Anne has worked in management roles within the museum and heritage sector in New Zealand for over 13 years and is currently the Director of Museums and Heritage for the Waipā District Council, with responsibility for the Te Awamutu Museum. Anne attended the 2019 Oxford Cultural Leaders Programme, a residential executive leadership programme designed for dynamic and reflective leaders who want to challenge and redefine their identity as a leader and their vision for their organisation at a time of great challenge and complexity for the sector.
Anne played a key role in a two year project launched in December 2019 - Te Ara Wai Journeys, which includes a mobile website designed to enrich visitors experience at heritage locations in the Waipā District, sharing the stories that encompass the region’s geological beginnings; its mix of peoples, their struggles, innovation and resilience; and the battles for land and sovereignty during the New Zealand Land Wars. She is also currently playing a key role in developing Te Ara Wai, the new combined museum and Land Wars facility proposed for Te Awamutu.
Pam Streeter, Te Papa
Deane Thomas, Ministry of Education
Dean is a long time educator with a passion for everything that accelerates learners’ understanding of who they are, where they come from and what their heritage is. E kore au e ngaro, he kākano i ruia mai i Rangiātea (I will not be lost, I am a seed descended from Rangiātea) is a whakataukī that aligns Aotearoa / New Zealand histories to each and every learner’s journey through life.
Currently leading this project for Te Matauranga o Aotearoa at the at the Ministry of Education, Deane is excited to be sharing this journey with you.
Kerry Leaf, Waitangi
He uri ahau nō Ngāpuhi me Ngāti Hāmoa. He kaiwhakaako ahau mō te hōtaka ō Raranga Matihiko ki Waitangi. I am a primary-trained teacher with a passion for digital technologies and I have been in my element co-facilitating the digital education programme at the Waitangi Treaty Grounds since it started in April 2018.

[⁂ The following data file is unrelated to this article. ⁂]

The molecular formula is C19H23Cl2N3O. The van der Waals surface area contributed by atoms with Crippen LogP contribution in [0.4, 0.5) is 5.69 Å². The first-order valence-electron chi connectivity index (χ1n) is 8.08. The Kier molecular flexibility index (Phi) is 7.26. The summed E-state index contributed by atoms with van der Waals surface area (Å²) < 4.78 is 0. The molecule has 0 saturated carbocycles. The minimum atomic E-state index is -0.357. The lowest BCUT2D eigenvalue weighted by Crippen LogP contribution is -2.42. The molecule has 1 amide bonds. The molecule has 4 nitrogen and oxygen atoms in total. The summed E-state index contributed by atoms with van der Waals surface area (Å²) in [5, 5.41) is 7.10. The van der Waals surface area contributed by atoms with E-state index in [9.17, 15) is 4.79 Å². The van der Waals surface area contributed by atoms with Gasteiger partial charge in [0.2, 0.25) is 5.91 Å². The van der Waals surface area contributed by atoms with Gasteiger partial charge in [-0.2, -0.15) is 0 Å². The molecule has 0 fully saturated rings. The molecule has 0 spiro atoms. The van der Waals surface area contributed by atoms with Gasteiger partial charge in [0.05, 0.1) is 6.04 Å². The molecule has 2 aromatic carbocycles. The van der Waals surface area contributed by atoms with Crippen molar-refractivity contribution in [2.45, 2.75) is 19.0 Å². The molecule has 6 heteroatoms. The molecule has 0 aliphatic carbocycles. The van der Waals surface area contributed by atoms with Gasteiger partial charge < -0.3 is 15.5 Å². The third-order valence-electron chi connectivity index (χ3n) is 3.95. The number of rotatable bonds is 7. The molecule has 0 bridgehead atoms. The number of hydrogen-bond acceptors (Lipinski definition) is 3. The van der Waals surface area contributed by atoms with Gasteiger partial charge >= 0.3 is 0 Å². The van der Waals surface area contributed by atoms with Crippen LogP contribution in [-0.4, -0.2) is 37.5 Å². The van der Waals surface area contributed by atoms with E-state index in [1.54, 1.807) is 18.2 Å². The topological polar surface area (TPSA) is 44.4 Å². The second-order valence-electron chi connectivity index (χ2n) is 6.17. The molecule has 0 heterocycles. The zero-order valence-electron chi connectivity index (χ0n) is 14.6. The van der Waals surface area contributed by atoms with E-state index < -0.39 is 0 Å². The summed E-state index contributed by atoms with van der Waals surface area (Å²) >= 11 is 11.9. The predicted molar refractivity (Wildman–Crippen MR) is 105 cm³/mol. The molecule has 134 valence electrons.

Monika Kern, Waitangi
An experienced teacher and PLD facilitator, Monika is the Education Manager for the Waitangi Treaty Grounds. Her team is responsible for delivering education programmes to school-aged students as well as an increasing number of professionals -- both through face-to-face sessions and online. As one of the Raranga Matihiko facilitators she works with kura and schools from around Northland.
Kristina Lane, Waitangi
Digital Educator for Raranga Matihiko Waitangi Treaty Grounds. Kristina is a trained teacher who has worked in the primary school setting for many years. Kristina has also worked in the web and graphic design industry and combines those passions in her role as a digital educator at Waitangi.
Kimberley Stephenson, Southland Museum and Art Gallery
Since 2011 Kimberley has worked on numerous large-scale relocation projects in New Zealand museums and galleries, including the packing and rehousing of the Sarjeant Gallery Te Whare o Rehua Whanganui collection in 2014. For the past three years Kimberley has been based at the Southland Museum and Art Gallery Niho o te Taniwha in Waihopai where she leads the Collections team.
She is a current member of the Australasian Registrars Committee Council and the New Zealand Repatriation Research Network.
David Butts, Independent
David Butts was a curator at Manawatū Museum (1979-81) and Hawke's Bay Art Gallery and Museum (1982-86), Advisory Officer, Cultural Conservation Advisory Council, Department of Internal Affairs (1987-88), Programme Director, Museum Studies, Massey University (1989-2008), Director, Tairāwhiti Museum (2008-12) and Manager, Heritage Operations, Ministry for Culture and Heritage (2012-17).
His interests include museums and indigenous peoples, the history and contemporary development of regional museums and the role of government in the museum and heritage sector. David is retired and living in Tūranganui-a-Kiwa.
Makere Rika-Heke, Heritage New Zealand